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An important decision was recently issued from the United States Supreme Court related to the homeless crisis. A summary of the decision is provided below.  Alvarez-Glasman & Colvin has been directly involved in the Grants Pass case as a result of our representation of the City of Chico.  AGCs Senior Litigation Associate, Eric Salbert, filed an Amicus Curiae (Friend of the Court) brief on behalf of Chico defending the position of city enforcement authority, which ultimately was adopted by the Supreme Court.  Here is the case summary prepared by our office:

The United States Supreme Court has issued its decision in Grants Pass v. Johnson earlier this morning. The Court’s decision overrules the federal Ninth Circuit’s ruling in Martin v. Boise,  and holds that cities are not constitutionally prohibited from enforcing anti-camping ordinances against homeless persons. The Grants Pass decision will have a significant impact on how local governments address the homeless crisis, from both a practical and legal perspective, and will result in cities revisiting their existing policies and practices.

Grants Pass was a class action filed on behalf of homeless persons living in Grants Pass, Oregon, with the case claiming that the city’s ordinance that prohibited homeless persons from camping on public property violated the Eight Amendment’s prohibition against cruel and unusual punishment, as the Ninth Circuit had held six years earlier in Martin v. Boise. However, instead of following the reasoning of Martin v. Boise, the Supreme Court held that “enforcement of generally applicable laws regulating camping on public property does not constitute cruel and unusual punishment prohibited by the Eight Amendment.” The Court reasoned that:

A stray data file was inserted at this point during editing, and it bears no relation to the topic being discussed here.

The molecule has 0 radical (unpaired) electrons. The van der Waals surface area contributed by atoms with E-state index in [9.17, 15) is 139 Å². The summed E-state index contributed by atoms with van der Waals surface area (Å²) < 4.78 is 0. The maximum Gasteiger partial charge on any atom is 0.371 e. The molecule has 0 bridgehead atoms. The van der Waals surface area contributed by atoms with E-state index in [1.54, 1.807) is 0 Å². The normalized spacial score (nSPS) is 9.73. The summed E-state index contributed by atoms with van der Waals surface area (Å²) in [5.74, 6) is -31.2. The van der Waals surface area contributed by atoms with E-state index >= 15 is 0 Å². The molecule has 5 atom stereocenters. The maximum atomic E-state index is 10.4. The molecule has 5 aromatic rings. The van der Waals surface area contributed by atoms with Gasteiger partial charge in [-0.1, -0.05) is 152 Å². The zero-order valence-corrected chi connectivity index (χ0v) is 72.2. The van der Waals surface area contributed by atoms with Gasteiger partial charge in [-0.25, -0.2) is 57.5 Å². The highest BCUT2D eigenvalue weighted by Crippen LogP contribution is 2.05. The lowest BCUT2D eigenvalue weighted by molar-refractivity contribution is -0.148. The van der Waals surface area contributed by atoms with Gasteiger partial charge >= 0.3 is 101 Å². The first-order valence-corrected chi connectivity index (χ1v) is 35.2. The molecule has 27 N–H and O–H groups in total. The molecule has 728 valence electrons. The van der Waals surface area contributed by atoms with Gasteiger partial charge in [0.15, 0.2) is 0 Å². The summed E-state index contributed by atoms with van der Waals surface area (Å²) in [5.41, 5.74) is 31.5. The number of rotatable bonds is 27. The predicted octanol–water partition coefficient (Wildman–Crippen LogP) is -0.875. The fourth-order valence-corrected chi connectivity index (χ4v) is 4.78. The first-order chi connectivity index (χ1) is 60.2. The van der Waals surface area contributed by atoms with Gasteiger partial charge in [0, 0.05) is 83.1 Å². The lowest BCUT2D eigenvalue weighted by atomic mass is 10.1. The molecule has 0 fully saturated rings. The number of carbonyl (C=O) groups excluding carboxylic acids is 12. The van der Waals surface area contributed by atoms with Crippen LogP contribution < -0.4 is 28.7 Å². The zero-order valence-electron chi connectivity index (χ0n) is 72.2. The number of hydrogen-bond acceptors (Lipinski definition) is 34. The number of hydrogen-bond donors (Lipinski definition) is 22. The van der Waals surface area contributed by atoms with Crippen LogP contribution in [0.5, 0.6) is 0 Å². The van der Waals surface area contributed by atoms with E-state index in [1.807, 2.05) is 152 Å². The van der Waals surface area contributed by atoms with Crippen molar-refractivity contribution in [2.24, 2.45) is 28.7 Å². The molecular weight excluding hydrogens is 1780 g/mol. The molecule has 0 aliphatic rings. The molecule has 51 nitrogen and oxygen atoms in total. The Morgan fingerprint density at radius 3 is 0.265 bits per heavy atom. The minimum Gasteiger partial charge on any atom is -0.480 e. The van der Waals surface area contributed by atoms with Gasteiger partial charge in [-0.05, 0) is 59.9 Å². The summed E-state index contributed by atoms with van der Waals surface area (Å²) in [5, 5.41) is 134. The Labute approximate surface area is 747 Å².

• The Eight Amendment focuses on the “method or kind of punishment” the government may impose after a criminal conviction and does not address questions of whether a government may criminalize particular behavior, such as camping on public property.
  • The “punishment” imposed by the City for violating the anti-camping ordinance was not cruel and unusual within the meaning of the Eight Amendment, as punishment was limited to fines, temporary prohibitions from camping in public places, and not more than 30 days in jail. 
  • Anti-camping ordinances do not criminalize an individual’s homeless status, as is prohibited by the Constitution, but instead prohibits camping in public places by any person regardless of their status. If a homeless person has no other sleeping accommodations, a variety of other legal doctrines and constitutional protections (such as State law “necessity” defenses) are available to protect their rights and interests.

The Court’s summarized its reasoning as follows:  “Homelessness is complex. Its causes are many. So may be the public policy responses required to address it. The question this case presents is whether the Eighth Amendment grants federal judges primary responsibility for assessing those causes and devising those responses. A handful of federal judges cannot begin to “match” the collective wisdom the American people possess in deciding “how best to handle” a pressing social question like homelessness.  The Constitution’s Eighth Amendment serves many important functions, but it does not authorize federal judges to wrest those rights and responsibilities from the American people and in their place dictate this Nation’s homelessness policy.”


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